August 2, 2018

Finding Momentum when we get too Overwhelmed with Life.

Recently, I underwent multiple transitions at once, involving every aspect of my life: my job, relationship status, living situation, and even friendships were transforming.

In between all of these things, I had absolutely nothing—just pure stillness.

This gave me some much-needed space for pausing, reflecting, and creating.

For almost three weeks, I lived in the space in between. I embraced it, knowing that things would soon change—as they always do—from empty to full.

This time to go inward and reflect brought a lot of ideas to the surface.

The stillness created space for my imagination to be free, so that I could recreate a life more in alignment with who I was becoming.

Inspiration and creativity came flooding in, and it was too strong to ignore—so I started taking action, excited about bringing these ideas and possibilities to life. I signed up for courses, bought a bunch of books, started seeking fulfilling work, and put myself out there to meet new people.

And now, I find myself trying to keep up with everything I put in motion. There is a flood of overwhelm, and with it, a lack of motivation and momentum to do all of these things.

Life happens naturally in these waves and cycles, ebbs and flows: from total stillness and silence, to running around trying to accomplish all the things that have come through during the stillness. It’s a beautiful chaos.

I go into things full force with all of this fresh, new energy that inspires and moves me to accomplish my goals until all of a sudden…I hit a wall.

There are tools I can use to move through this:

My perspective can change in order to navigate these feelings, instead of trying to force myself against them. These feelings are bound to come up, but they don’t need to get in the way. We all go through a rise in inspiration that sometimes plateaus to a lack of motivation. As soon as the initial excitement fades and we get into the work, momentum and drive decrease.

I realize and remind myself that life has a cyclical nature.

This cycle can even be found each month as the moon shifts and changes in fullness and brightness. It flows from quietness, emptiness, a void—like the pause after an exhale, or the essence of winter: slow, reflective, and inward. The dark moon, about to be new again. Then there is action, movement, and even chaos; it’s the inhale that’s full of life and energy. The brightness of the illuminated, full moon.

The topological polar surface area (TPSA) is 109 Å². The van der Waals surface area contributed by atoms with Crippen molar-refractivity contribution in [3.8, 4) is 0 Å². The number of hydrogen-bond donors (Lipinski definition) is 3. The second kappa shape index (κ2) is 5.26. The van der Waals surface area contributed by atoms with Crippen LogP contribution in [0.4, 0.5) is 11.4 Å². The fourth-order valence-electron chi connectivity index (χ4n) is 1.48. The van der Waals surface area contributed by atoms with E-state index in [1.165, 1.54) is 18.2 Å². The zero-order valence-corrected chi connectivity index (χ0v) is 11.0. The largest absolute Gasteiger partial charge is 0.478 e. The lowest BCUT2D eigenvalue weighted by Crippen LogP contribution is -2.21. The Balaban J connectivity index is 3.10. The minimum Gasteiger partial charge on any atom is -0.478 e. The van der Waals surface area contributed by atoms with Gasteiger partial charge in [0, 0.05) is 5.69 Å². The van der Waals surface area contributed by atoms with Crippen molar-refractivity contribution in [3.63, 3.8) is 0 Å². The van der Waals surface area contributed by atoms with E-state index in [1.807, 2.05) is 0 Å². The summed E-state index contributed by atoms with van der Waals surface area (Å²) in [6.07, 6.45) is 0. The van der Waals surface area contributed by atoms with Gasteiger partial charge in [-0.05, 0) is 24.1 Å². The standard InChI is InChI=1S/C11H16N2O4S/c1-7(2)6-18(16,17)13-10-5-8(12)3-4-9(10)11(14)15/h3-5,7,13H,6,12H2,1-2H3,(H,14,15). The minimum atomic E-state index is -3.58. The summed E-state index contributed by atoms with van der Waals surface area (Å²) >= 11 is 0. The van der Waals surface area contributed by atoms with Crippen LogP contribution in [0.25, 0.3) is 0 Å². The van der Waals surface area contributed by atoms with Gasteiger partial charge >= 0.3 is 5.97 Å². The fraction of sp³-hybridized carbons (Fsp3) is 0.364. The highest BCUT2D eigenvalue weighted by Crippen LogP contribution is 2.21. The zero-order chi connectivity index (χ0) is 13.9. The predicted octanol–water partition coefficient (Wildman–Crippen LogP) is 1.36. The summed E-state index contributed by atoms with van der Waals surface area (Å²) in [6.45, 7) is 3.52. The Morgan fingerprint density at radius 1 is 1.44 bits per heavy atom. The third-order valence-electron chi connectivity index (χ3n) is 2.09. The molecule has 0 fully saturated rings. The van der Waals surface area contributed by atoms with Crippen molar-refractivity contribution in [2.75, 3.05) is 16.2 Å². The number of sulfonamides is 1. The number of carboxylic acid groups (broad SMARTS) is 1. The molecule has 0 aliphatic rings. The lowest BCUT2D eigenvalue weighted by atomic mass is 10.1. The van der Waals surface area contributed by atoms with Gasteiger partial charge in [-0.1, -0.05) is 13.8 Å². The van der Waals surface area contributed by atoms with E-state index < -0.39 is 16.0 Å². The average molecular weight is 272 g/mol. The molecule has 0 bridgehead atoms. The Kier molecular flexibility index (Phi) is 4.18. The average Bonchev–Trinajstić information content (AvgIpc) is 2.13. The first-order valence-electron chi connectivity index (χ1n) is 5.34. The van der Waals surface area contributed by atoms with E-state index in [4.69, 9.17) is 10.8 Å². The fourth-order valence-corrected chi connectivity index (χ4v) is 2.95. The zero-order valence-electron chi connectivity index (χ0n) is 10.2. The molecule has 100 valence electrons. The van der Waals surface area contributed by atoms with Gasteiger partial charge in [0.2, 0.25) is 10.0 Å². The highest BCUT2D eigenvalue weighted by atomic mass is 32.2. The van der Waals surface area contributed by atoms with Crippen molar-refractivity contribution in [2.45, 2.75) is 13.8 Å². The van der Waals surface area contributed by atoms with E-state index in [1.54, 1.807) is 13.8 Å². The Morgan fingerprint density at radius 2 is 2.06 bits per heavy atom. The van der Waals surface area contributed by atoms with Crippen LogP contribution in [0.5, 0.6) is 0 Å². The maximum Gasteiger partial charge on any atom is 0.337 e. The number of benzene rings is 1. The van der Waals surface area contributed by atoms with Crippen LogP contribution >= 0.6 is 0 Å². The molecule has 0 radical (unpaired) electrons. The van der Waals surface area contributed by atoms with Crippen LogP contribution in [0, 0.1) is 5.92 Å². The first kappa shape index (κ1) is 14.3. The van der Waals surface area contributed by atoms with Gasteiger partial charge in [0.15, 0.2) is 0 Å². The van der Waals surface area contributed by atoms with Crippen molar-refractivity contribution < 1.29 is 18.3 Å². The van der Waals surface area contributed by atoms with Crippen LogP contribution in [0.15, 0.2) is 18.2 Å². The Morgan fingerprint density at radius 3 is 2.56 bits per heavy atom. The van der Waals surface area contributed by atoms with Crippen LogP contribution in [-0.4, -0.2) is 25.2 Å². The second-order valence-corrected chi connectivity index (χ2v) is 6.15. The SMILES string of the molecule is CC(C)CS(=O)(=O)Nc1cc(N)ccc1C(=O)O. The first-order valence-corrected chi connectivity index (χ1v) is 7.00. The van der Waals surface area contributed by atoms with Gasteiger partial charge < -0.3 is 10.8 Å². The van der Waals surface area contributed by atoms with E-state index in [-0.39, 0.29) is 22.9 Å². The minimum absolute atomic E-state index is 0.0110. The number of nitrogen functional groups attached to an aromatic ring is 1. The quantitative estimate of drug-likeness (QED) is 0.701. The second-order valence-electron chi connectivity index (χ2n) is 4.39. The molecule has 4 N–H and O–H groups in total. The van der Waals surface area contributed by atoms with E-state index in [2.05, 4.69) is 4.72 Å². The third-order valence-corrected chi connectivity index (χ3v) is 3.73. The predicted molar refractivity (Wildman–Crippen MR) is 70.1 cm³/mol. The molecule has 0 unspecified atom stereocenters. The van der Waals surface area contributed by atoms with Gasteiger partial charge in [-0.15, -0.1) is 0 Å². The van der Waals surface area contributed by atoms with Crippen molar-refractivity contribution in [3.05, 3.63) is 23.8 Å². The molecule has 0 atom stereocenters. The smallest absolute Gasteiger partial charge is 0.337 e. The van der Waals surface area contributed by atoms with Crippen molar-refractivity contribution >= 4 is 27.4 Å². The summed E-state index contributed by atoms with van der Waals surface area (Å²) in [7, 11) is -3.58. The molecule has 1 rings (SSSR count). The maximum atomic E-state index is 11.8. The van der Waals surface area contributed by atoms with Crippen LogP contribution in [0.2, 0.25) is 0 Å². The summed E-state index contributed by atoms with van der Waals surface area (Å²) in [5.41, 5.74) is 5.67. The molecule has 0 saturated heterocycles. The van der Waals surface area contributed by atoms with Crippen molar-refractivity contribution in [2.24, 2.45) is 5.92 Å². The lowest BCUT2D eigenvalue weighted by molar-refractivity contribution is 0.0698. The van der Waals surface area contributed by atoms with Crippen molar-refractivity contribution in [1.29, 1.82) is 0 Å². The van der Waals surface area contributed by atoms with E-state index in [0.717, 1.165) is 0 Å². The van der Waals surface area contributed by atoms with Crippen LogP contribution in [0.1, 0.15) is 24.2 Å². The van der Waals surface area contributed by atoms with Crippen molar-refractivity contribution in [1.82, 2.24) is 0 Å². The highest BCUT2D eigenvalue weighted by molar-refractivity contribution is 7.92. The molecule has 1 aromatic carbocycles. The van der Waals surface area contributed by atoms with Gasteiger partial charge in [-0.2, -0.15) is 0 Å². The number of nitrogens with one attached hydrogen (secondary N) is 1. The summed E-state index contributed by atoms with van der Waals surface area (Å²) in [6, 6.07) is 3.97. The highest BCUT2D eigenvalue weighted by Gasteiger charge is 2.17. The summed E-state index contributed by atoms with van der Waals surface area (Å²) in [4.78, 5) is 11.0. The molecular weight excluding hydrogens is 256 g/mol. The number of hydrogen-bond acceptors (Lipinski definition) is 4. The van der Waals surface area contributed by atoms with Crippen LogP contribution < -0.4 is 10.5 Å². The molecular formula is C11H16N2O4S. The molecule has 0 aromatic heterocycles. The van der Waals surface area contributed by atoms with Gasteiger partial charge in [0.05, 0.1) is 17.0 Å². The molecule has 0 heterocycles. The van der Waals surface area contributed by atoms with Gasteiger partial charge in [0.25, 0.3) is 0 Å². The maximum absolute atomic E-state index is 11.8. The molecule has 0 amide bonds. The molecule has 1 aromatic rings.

This rise and fall in the natural world also occurs in all of us.

The moments where I am connected and aligned are when everything—my ideas and inspiration—come through, almost like a clear channel. They are always attached to my purpose and passion.

When I shift my perspective to acknowledge each change in the cycle, I stop resisting and going against the current. Both the still times and the time for movement are life’s yin and yang. Every pace and rhythm of life we find ourselves in has a purpose. We can embrace these two polarities, and navigate them with ease.

At some point, during my moments of action, I start to lose my momentum and doubt my ideas. I stop feeling the creative force work through me to accomplish my project. Returning to stillness again helps me reconnect to that place where the idea came from in the first place.

“I fear our modern world does not honor our need for stillness in the midst of nonstop busyness. Can we learn to be still enough to embrace the inner self and all it contains? The inner self is calling for balance. Can we practice a wholeness that allows for silence, nature and breath? My hope is yes.” ~ Genevieve Mitchell